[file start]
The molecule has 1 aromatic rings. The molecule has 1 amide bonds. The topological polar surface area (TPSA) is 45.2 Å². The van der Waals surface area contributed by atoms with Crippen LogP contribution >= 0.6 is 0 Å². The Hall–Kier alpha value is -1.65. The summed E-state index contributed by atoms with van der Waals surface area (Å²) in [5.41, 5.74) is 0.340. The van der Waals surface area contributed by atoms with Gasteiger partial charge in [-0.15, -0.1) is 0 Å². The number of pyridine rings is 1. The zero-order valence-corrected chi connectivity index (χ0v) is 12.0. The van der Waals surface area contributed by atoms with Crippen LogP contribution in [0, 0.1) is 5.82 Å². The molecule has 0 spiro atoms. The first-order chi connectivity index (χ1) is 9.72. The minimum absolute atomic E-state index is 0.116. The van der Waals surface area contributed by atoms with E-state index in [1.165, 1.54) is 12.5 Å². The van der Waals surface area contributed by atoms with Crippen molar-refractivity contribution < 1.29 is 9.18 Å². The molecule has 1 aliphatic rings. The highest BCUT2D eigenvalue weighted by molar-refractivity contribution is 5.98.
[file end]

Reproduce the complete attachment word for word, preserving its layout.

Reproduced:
The molecule has 1 aromatic rings. The molecule has 1 amide bonds. The topological polar surface area (TPSA) is 45.2 Å². The van der Waals surface area contributed by atoms with Crippen LogP contribution >= 0.6 is 0 Å². The Hall–Kier alpha value is -1.65. The summed E-state index contributed by atoms with van der Waals surface area (Å²) in [5.41, 5.74) is 0.340. The van der Waals surface area contributed by atoms with Gasteiger partial charge in [-0.15, -0.1) is 0 Å². The number of pyridine rings is 1. The zero-order valence-corrected chi connectivity index (χ0v) is 12.0. The van der Waals surface area contributed by atoms with Crippen LogP contribution in [0, 0.1) is 5.82 Å². The molecule has 0 spiro atoms. The first-order chi connectivity index (χ1) is 9.72. The minimum absolute atomic E-state index is 0.116. The van der Waals surface area contributed by atoms with E-state index in [1.165, 1.54) is 12.5 Å². The van der Waals surface area contributed by atoms with Crippen molar-refractivity contribution < 1.29 is 9.18 Å². The molecule has 1 aliphatic rings. The highest BCUT2D eigenvalue weighted by molar-refractivity contribution is 5.98.